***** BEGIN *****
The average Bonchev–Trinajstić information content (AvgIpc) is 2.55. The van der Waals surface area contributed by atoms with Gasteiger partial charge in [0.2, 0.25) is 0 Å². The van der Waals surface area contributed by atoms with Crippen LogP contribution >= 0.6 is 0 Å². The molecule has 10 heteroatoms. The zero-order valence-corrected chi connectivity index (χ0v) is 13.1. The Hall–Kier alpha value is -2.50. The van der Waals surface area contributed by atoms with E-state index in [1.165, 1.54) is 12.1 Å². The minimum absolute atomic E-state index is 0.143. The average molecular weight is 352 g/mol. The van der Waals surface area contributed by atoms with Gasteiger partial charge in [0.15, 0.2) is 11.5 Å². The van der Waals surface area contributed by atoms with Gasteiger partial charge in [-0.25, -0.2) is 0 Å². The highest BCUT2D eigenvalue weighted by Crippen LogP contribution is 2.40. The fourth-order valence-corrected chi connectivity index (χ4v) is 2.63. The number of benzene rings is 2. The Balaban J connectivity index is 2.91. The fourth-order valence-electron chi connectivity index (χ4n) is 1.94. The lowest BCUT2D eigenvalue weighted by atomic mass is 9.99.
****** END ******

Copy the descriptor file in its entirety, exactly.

The average Bonchev–Trinajstić information content (AvgIpc) is 2.55. The van der Waals surface area contributed by atoms with Gasteiger partial charge in [0.2, 0.25) is 0 Å². The van der Waals surface area contributed by atoms with Crippen LogP contribution >= 0.6 is 0 Å². The molecule has 10 heteroatoms. The zero-order valence-corrected chi connectivity index (χ0v) is 13.1. The Hall–Kier alpha value is -2.50. The van der Waals surface area contributed by atoms with E-state index in [1.165, 1.54) is 12.1 Å². The minimum absolute atomic E-state index is 0.143. The average molecular weight is 352 g/mol. The van der Waals surface area contributed by atoms with Gasteiger partial charge in [0.15, 0.2) is 11.5 Å². The van der Waals surface area contributed by atoms with Gasteiger partial charge in [-0.25, -0.2) is 0 Å². The highest BCUT2D eigenvalue weighted by Crippen LogP contribution is 2.40. The fourth-order valence-corrected chi connectivity index (χ4v) is 2.63. The number of benzene rings is 2. The Balaban J connectivity index is 2.91. The fourth-order valence-electron chi connectivity index (χ4n) is 1.94. The lowest BCUT2D eigenvalue weighted by atomic mass is 9.99.